Well, so I can do the very same thing, not through I order my groceries, but I actually physically go pick them up just because it’s on my route home.


But it’s something you have to think about the extra cost, because one of the things I was going to share with us as we’re talking, I’m thinking what are some things that even I’ve had to do when we’re talking about, I’m not an economist, I’m just a real life consumer mother wife who is attempting to continue to maintain my savings goals while still feeding my family. There are things that we’re having to say no to. This year is a year that we have really looked at the value of time and do we need to have our kids involved in each and every different activity? And that is something that it may be difficult to have a conversation with your kids about because it’s something they really enjoy, but where is our focus? And so when you think about that, if this expense that you’re doing for your child to participate in these activities, if this is causing you to be delayed or incur late payments on things like your utilities or your mortgage, you really want to think about that and something that’s so great. A lot of times we don’t realize where our money is going

Emma Banes (13:16):


Kelli Green (13:17):

Until we look at our bank statements. But how often do people do that? Well, I don’t necessarily go pull a statement per se. I just go to MyCentric App.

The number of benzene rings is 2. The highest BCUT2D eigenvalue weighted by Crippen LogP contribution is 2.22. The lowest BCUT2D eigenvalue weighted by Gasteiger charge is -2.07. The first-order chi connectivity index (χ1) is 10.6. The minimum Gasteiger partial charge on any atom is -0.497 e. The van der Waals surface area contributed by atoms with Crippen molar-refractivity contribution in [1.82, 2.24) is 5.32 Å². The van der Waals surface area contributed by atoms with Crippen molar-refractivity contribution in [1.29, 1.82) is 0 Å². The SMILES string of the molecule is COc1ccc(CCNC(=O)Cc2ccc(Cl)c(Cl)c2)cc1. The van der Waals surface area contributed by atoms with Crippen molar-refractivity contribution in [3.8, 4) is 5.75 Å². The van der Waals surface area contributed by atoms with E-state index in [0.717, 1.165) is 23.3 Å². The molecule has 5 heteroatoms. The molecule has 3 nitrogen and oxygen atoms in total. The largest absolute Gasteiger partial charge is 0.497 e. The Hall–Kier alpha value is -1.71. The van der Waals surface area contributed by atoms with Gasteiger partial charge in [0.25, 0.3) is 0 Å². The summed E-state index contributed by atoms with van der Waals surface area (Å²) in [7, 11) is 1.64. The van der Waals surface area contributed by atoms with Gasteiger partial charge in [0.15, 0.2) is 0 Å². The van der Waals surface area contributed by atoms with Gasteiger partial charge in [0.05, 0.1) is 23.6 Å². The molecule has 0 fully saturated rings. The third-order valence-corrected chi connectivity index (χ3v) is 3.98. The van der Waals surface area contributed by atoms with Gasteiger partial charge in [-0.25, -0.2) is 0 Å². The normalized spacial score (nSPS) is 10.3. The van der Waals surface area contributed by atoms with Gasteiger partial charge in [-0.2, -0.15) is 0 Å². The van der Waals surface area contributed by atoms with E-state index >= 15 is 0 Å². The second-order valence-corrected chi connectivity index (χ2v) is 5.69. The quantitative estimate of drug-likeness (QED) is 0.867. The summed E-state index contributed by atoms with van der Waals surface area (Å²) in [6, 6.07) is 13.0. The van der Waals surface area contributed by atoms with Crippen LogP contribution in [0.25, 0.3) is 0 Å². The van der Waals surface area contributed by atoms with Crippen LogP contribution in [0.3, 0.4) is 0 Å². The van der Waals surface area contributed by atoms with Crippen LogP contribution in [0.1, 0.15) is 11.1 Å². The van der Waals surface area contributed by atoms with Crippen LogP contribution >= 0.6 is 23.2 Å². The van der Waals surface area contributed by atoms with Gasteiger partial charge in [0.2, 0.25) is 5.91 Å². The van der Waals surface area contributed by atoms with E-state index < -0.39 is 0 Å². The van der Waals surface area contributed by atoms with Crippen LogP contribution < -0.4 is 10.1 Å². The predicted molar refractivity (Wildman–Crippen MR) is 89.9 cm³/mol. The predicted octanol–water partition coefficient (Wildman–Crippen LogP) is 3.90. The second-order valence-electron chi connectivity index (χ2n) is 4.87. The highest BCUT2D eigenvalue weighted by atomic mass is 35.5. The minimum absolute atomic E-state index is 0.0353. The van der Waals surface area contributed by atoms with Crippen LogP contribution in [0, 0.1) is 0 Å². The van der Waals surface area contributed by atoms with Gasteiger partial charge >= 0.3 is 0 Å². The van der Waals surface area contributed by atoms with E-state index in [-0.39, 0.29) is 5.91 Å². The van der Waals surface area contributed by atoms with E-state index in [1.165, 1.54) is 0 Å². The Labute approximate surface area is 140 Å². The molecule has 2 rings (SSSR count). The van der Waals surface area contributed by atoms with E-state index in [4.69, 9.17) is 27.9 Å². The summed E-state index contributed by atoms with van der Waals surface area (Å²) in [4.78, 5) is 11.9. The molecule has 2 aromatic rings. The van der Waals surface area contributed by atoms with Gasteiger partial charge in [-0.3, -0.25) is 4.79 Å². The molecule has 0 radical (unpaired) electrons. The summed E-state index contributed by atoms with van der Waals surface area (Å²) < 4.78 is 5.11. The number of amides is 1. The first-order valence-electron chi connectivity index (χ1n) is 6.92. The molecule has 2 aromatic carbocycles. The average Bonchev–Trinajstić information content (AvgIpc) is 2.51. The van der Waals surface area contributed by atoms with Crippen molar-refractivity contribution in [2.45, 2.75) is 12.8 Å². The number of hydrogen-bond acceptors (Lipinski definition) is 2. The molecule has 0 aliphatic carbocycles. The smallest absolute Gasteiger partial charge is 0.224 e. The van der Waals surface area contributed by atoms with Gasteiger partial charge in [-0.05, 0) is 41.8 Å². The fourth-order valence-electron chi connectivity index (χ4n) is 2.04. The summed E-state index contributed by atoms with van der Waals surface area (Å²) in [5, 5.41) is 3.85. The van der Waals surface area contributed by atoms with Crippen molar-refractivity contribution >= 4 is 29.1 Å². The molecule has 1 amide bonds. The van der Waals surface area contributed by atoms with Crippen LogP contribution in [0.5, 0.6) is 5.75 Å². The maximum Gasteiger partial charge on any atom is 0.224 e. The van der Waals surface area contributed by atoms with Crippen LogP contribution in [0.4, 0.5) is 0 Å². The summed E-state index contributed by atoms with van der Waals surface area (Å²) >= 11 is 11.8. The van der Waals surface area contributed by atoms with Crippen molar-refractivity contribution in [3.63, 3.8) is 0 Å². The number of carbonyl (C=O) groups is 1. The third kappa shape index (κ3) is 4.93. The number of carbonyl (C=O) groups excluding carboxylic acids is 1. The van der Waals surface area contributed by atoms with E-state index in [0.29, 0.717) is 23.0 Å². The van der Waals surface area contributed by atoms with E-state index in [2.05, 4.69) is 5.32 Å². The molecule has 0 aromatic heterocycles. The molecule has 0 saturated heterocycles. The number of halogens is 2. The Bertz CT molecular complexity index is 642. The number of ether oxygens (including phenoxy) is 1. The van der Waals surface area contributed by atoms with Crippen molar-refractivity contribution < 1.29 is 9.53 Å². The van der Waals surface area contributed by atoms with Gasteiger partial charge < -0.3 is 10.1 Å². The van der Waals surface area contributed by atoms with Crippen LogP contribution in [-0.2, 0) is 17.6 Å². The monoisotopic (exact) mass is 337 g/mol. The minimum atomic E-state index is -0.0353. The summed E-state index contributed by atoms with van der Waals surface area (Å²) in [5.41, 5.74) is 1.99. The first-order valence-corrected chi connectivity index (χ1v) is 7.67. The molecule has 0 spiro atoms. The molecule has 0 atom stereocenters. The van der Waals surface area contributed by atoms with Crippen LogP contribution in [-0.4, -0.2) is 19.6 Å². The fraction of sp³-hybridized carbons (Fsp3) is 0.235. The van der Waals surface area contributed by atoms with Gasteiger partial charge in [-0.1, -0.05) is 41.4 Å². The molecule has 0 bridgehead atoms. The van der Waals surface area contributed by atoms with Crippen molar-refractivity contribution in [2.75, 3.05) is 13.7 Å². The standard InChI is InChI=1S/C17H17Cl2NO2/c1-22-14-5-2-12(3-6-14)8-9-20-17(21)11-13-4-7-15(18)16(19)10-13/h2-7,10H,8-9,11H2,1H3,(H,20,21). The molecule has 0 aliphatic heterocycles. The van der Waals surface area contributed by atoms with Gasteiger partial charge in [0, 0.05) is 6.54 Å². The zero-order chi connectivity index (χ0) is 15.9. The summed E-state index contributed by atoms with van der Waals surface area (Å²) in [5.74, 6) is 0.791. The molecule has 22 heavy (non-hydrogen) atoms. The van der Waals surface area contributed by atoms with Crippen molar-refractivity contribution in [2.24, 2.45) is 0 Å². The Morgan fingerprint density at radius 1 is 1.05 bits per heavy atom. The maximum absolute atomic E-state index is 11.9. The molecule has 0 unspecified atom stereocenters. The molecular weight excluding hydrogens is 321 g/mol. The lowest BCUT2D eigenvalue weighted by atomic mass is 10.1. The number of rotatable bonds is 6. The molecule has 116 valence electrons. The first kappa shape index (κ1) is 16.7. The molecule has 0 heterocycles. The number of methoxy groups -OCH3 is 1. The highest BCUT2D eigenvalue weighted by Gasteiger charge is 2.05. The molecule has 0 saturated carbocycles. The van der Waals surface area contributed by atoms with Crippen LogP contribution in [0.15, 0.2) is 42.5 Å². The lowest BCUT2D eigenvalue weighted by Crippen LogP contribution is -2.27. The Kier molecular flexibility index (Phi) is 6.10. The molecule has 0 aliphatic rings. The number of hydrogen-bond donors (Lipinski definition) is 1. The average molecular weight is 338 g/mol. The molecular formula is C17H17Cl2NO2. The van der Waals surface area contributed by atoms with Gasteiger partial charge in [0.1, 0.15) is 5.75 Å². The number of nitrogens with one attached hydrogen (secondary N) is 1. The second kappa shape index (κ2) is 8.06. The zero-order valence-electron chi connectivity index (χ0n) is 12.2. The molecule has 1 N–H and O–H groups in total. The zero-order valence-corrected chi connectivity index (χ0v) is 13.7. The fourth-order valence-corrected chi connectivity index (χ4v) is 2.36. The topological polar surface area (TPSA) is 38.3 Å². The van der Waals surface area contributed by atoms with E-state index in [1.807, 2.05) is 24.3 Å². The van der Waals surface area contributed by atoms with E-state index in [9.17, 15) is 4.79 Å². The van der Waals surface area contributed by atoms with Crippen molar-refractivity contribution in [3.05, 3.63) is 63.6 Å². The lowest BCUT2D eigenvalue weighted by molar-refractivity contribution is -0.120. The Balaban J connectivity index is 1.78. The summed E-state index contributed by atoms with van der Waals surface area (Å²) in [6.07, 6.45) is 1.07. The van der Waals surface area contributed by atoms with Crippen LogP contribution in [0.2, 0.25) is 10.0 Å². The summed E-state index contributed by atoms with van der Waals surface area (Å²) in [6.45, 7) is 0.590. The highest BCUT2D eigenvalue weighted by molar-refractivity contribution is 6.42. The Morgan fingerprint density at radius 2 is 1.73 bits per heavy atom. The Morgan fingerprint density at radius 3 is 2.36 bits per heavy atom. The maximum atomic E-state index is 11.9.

Just take a look at where, okay, I’ve seen this is where we’re spending.


And so when you’re logging in, especially from your desktop, you can take a look and see, it really breaks down to you to say, this is where I’m spending my money. These are the expenses that I’m incurring. But you really have to think about and focus, some of the things that we have to consider is people, late fees that are occurring. Automatic payments are something that is so easy for you to set up. But when you’re thinking about those kind of things, how are you saving money and how has that benefiting your credit score? Right? Because we’re in inflation and you’re experiencing it right now, but let’s pray it’s not going to last forever, right?


And so what are some things we can do right now to help us prepare for what we’re going through, but also for what isn’t maybe to come? And so we have financial counselors, like nearly 60 financial counselors that it’s free to do a deep dive. We can build you a budget, we can retrieve a credit report for you and give you a copy of that and go over it with you. 15 minutes could change your entire financial trajectory. I am living proof of that. We did a financial counseling session with a Dave Ramsey certified counselor who is a partner of Centric here at Centric. Kelli Brantley is her name now, like I said that we have, she strictly follows the Dave Ramsey plan.